Wednesday, January 27, 2016

The Emotion of Setting by Sandra Ardoin

Back when I was single and fancy-free (in other words, without a date), I spent a Saturday wandering a local outdoor art show. It was a perfect spring day in Texas and a good many people strolled through the park, taking in each exhibit and buying their favorite pieces of art.

I stopped at the booth that displayed the wispy, watercolor prints of Texas artist Michael Atkinson. One, titled Secluded Manor, caught my eye. As with many of his other works, only the top two-thirds contained the painting. The rest was blank, with the exception of a mare and foal, and his signature v-shaped birds.

Now, anything with a horse receives my wholehearted attention. But something else drew me to this particular print. Rather than only imagining it in my mind, I felt as though I were actually seeing an illustration
Here's my terrible photo of Secluded Manor
by Texas artist Michael Atkinson
of the setting of a gothic suspense novel I'd recently read. I'm sure he never realized that, from the horses in the foreground to the mansard roof of the tree-enshrouded house, the artist had captured, not only the way I'd envisioned the scene, but the romance and suspense of the story. 

Though I didn't buy the print that day, it made such an impression that I saved the money needed to purchase and frame it. (Did I say I was young and single ... and poor?) As you can see from the photo, I still own it, along with two others by the artist.

I can't tell you the name of the book this reminded me of, but the writer had painted the setting so vividly that, even now, when I look at that scene on my wall, I remember the emotions evoked while reading the story. I'm right back in the attic room with the imperiled heroine, anxiously looking out a window at the fog-blanketed landscape below.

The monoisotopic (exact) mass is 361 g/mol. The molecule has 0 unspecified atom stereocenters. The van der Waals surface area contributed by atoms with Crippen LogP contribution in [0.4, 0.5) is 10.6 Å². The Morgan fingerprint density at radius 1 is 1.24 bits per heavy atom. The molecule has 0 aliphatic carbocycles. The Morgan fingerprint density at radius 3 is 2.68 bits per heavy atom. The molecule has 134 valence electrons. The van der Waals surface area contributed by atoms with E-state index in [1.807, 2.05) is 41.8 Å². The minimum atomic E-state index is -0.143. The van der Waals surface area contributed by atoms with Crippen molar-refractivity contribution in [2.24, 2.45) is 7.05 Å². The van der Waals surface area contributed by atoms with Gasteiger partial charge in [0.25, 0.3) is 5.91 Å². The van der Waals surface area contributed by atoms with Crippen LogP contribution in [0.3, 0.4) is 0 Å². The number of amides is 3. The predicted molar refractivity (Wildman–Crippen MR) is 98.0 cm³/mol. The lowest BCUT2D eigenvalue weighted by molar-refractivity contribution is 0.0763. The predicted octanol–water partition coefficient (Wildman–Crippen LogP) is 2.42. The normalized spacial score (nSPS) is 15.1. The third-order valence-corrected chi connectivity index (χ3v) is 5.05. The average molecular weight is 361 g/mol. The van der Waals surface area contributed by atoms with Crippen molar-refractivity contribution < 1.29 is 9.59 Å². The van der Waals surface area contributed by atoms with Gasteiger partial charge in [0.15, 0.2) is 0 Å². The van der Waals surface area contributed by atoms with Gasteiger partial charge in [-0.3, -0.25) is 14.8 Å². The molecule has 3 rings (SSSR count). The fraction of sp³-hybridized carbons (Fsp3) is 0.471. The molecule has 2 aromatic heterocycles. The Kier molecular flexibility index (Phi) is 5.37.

Has there been a time when something you saw or heard suddenly transported you back into the setting of a book? Did it give you a new respect for the author or the book?


(This post was revamped from a long ago post on my personal blog.)

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Sandra Ardoin writes inspirational historical romance. She’s the author of The Yuletide Angel and A Reluctant Melody. A wife and mom, she’s also a reader, football fan, NASCAR watcher, garden planter, country music listener, antique store prowler. Visit her at www.sandraardoin.com and on the Seriously Write blog. Connect with her on Facebook, Twitter, Google+, Goodreads, and Pinterest. Join her email community to receive occasional updates and a free short story.

4 comments:

  1. Whoa! Very cool print! No wonder you saved up and bought it. And I can understand how that evoked your memories of a gothic book.

    I love reading books set in the Carolinas, so when I go to places where those books are set, it reminds me of them.

    Great post!

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    1. Yes. If you're like me, Angie, it also can make you want to go there to see if it's as cool as it is in the book. :) Thanks!

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  2. Can't say a picture has ever reminded me of a book, but I don't visit many art galleries. I can see how Secluded Manor would invoke ideas for a story, though. I drive by an abandoned plantation-like house that backs up to a cemetery frequently and often wonder about the people who lived there. Eventually, that house will make it into one of my books. :) Great post, Sandy.

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    1. I'll be interested to see what kind of emotions adding that house evokes, Dora! Thanks!

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